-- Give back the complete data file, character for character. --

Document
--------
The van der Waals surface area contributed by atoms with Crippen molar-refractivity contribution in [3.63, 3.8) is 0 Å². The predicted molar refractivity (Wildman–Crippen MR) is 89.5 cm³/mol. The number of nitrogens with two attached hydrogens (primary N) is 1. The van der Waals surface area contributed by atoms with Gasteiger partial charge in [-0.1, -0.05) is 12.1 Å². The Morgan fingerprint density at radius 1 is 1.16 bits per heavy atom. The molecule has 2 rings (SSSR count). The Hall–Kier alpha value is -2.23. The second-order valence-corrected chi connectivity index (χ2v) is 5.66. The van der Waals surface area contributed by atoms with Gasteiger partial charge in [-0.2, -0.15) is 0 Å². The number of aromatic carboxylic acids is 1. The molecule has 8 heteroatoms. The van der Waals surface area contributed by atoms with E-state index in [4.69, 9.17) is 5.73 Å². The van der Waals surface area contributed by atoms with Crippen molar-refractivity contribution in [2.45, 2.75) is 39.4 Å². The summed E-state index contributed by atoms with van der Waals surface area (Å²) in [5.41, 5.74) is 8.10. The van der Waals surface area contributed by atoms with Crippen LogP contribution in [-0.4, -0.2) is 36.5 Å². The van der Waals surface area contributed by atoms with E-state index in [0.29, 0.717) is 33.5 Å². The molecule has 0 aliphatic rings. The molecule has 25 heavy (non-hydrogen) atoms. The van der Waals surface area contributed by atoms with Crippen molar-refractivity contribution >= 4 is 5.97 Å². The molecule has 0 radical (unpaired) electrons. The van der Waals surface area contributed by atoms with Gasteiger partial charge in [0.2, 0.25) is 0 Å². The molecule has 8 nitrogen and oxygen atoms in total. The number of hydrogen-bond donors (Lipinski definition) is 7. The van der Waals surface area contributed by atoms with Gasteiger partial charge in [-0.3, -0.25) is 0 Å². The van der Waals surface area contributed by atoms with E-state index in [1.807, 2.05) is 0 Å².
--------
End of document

The van der Waals surface area contributed by atoms with Crippen molar-refractivity contribution in [3.63, 3.8) is 0 Å². The predicted molar refractivity (Wildman–Crippen MR) is 89.5 cm³/mol. The number of nitrogens with two attached hydrogens (primary N) is 1. The van der Waals surface area contributed by atoms with Gasteiger partial charge in [-0.1, -0.05) is 12.1 Å². The Morgan fingerprint density at radius 1 is 1.16 bits per heavy atom. The molecule has 2 rings (SSSR count). The Hall–Kier alpha value is -2.23. The second-order valence-corrected chi connectivity index (χ2v) is 5.66. The van der Waals surface area contributed by atoms with Gasteiger partial charge in [-0.2, -0.15) is 0 Å². The number of aromatic carboxylic acids is 1. The molecule has 8 heteroatoms. The van der Waals surface area contributed by atoms with E-state index in [4.69, 9.17) is 5.73 Å². The van der Waals surface area contributed by atoms with Crippen molar-refractivity contribution in [2.45, 2.75) is 39.4 Å². The summed E-state index contributed by atoms with van der Waals surface area (Å²) in [5.41, 5.74) is 8.10. The van der Waals surface area contributed by atoms with Crippen LogP contribution in [-0.4, -0.2) is 36.5 Å². The van der Waals surface area contributed by atoms with E-state index in [0.29, 0.717) is 33.5 Å². The molecule has 0 aliphatic rings. The molecule has 25 heavy (non-hydrogen) atoms. The van der Waals surface area contributed by atoms with Crippen molar-refractivity contribution >= 4 is 5.97 Å². The molecule has 0 radical (unpaired) electrons. The van der Waals surface area contributed by atoms with Gasteiger partial charge in [0.2, 0.25) is 0 Å². The molecule has 8 nitrogen and oxygen atoms in total. The number of hydrogen-bond donors (Lipinski definition) is 7. The van der Waals surface area contributed by atoms with Gasteiger partial charge in [-0.3, -0.25) is 0 Å². The van der Waals surface area contributed by atoms with E-state index in [1.807, 2.05) is 0 Å².